When the end seems inevitable, the two X-Wings find them and eliminate the spiders. The Mandalorian then repairs the Crest as well as he can, and they continue to Trask.
At Trask, an estuary moon mostly inhabited with Quarren and Mon Calamari, the Mandalorian delivers the Frog Lady to her husband, then heads to a bar to find the rumored members of his kind. A Quarren takes him to his ship, explaining that the Mandalorians are far away. Suddenly, he’s ambushed, and a mamacore, an underwater monster, swallows the Child (in his pram). With the Quarren about to drown him to steal his beskar armor, the situation looks hopeless until three helmeted Mandalorians show up, killing the captors and saving the Child.
The leader of these three turns out to be Bo-Katan Kryze, who will be a familiar face to those of you well-versed in Clone Wars and Rebels. The other two, a male and a female, go by Axe Woves and Koska Reeves.
Bo-Katan agrees to point the Mandalorian toward a Jedi in return for help seizing an Imperial ship smuggling weapons off the moon. She wants the guns to rebuild her homeworld and place a new Mand’alor (the “sole ruler” of Mandalore) on the throne.
The following day, the Mandalorian leaves the Child safely with the Frog Lady and her husband.
The Imperial ship stays at low trawler speed while inside the shipping lanes before it is permitted to ascend and leave the atmosphere. At this point, the four Mandalorians strike, using their jet-packs to land and take out the perimeter guards. They quickly work their way through the various rooms and levels, taking out Imperials, before reaching the bridge.
After taking the ship, Bo-Katan threatens the ship’s captain with a knife. We learn she is looking for the Darksaber, the inherited weapon of the Mand’alor.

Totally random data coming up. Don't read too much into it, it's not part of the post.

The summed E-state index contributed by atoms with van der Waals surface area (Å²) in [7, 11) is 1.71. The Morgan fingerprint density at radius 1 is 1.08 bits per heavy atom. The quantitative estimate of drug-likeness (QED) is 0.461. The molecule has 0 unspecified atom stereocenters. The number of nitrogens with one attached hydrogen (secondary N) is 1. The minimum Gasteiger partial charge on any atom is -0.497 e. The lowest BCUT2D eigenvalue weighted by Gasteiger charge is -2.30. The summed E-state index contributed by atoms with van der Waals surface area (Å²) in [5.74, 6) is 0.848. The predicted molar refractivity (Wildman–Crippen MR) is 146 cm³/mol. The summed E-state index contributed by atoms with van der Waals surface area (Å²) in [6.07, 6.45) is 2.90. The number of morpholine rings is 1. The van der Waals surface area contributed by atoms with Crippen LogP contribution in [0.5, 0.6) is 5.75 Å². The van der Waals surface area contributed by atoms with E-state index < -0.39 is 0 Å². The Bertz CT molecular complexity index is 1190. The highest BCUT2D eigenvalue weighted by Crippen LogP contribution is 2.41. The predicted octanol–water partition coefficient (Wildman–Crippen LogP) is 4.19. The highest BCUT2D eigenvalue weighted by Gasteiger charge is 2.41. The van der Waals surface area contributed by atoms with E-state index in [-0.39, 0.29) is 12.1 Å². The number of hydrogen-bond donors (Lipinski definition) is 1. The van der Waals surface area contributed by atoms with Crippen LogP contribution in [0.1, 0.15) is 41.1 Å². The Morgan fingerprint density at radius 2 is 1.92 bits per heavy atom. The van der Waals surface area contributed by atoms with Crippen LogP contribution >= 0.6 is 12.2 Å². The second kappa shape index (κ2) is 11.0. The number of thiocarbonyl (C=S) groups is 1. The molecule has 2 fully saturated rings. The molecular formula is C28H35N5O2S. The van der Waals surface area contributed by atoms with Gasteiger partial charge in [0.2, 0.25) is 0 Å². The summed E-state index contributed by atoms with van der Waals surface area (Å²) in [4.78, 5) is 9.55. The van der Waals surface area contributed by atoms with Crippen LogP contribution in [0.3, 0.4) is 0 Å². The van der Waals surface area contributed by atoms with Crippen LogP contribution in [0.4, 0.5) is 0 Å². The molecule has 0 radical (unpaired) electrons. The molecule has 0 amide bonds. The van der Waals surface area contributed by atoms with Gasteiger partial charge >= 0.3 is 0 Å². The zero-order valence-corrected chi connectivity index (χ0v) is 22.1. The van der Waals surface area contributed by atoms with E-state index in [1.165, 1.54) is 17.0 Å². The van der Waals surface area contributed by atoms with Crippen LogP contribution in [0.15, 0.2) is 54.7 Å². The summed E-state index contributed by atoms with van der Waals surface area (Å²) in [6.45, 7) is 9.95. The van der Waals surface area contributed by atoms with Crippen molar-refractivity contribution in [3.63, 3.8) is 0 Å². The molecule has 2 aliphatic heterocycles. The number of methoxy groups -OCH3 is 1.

Before escaping with Reeves and Woves, Kryze tells the Mandalorian to go to Corvus, where he will find a Jedi by the name of Ahsoka Tano.
Searching for the Jedi
After sustaining almost terminal damage to the Razor Crest on Maldo Kreis and Trask, the Mandalorian and the Child stop by Nevarro on the way to Corvus, finding Karga and Dune in almost complete control of the planet. There’s one exception – an Imperial refinery, apparently still operational. Enlisting the Mythrol captured by the Mandalorian in Chapter 1, the party crosses the wilderness to disable it. Although there are a couple of close calls, everyone emerges unscathed.
Meanwhile, Karga commissions a few men to repair the Crest. One worker, a Mimbanese, takes a particular interest in the ship and its occupants. We later learn that they put a tracking device on the vessel on behalf of Moff Gideon.
After repairing his ship, they continue to Corvus, where – finally – the Child meets another of his kind.
Ahsoka is, of course, much older now and is extremely cautious. She’s seen what the power of the Force can do to “the best of us” if it’s wielded without the proper discipline. The Mandalorian here begins to delve into the tragedy of Anakin Skywalker and how it affected Ahsoka. In Rebels, we learn that Ahsoka – along with most of the surviving Jedi – had no idea that Darth Vader was Anakin Skywalker. She realizes the fact with horrible certainty just before he almost kills her, although she’s saved in the last moment by Ezra Bridger. In Rebels, Vader accuses Ahsoka of leaving him alone, and thus leaving him unable to fight the darkness within him; in effect, blaming her for what he has become.
As a result, she’s very hesitant to train the Child, whose name we also learn here. Rather than teach him, she sends them to Tython, where the Child is to sit on the seeing stone of the ancient Jedi temple. By calling out using the Force, some Jedi might hear him.
On Corvus, Ahsoka and the Mandalorian work together to defeat the evil Magistrate of the town, freeing its citizens from oppression. Although the Magistrate’s fate is so far unclear – did Ahsoka kill her or not? – the Mandalorian does take her beskar spear with him when he leaves.